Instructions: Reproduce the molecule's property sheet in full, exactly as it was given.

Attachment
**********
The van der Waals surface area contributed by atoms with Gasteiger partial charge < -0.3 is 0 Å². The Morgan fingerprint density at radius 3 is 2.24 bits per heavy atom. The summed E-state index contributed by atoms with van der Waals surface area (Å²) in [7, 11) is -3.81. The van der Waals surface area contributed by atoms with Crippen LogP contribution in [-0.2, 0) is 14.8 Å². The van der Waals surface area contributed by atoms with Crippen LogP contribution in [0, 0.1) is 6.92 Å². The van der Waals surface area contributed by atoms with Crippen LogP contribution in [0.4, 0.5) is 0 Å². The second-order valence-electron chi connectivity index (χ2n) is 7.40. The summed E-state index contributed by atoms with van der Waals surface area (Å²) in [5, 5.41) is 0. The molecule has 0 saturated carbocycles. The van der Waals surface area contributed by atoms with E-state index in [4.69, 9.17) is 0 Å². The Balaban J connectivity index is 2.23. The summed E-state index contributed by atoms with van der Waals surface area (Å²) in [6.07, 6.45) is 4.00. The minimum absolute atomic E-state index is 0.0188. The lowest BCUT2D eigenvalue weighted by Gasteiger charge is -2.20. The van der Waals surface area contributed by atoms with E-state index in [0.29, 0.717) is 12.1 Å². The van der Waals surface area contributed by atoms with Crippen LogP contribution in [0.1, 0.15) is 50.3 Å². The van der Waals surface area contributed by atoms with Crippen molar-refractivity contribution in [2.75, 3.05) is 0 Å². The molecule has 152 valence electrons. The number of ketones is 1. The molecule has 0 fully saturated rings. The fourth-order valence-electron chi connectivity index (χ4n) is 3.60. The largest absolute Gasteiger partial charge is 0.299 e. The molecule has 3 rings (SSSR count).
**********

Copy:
The van der Waals surface area contributed by atoms with Gasteiger partial charge < -0.3 is 0 Å². The Morgan fingerprint density at radius 3 is 2.24 bits per heavy atom. The summed E-state index contributed by atoms with van der Waals surface area (Å²) in [7, 11) is -3.81. The van der Waals surface area contributed by atoms with Crippen LogP contribution in [-0.2, 0) is 14.8 Å². The van der Waals surface area contributed by atoms with Crippen LogP contribution in [0, 0.1) is 6.92 Å². The van der Waals surface area contributed by atoms with Crippen LogP contribution in [0.4, 0.5) is 0 Å². The second-order valence-electron chi connectivity index (χ2n) is 7.40. The summed E-state index contributed by atoms with van der Waals surface area (Å²) in [5, 5.41) is 0. The molecule has 0 saturated carbocycles. The van der Waals surface area contributed by atoms with E-state index in [4.69, 9.17) is 0 Å². The Balaban J connectivity index is 2.23. The summed E-state index contributed by atoms with van der Waals surface area (Å²) in [6.07, 6.45) is 4.00. The minimum absolute atomic E-state index is 0.0188. The lowest BCUT2D eigenvalue weighted by Gasteiger charge is -2.20. The van der Waals surface area contributed by atoms with E-state index in [0.29, 0.717) is 12.1 Å². The van der Waals surface area contributed by atoms with Crippen LogP contribution in [0.1, 0.15) is 50.3 Å². The van der Waals surface area contributed by atoms with Crippen molar-refractivity contribution in [2.75, 3.05) is 0 Å². The molecule has 152 valence electrons. The number of ketones is 1. The molecule has 0 fully saturated rings. The fourth-order valence-electron chi connectivity index (χ4n) is 3.60. The largest absolute Gasteiger partial charge is 0.299 e. The molecule has 3 rings (SSSR count).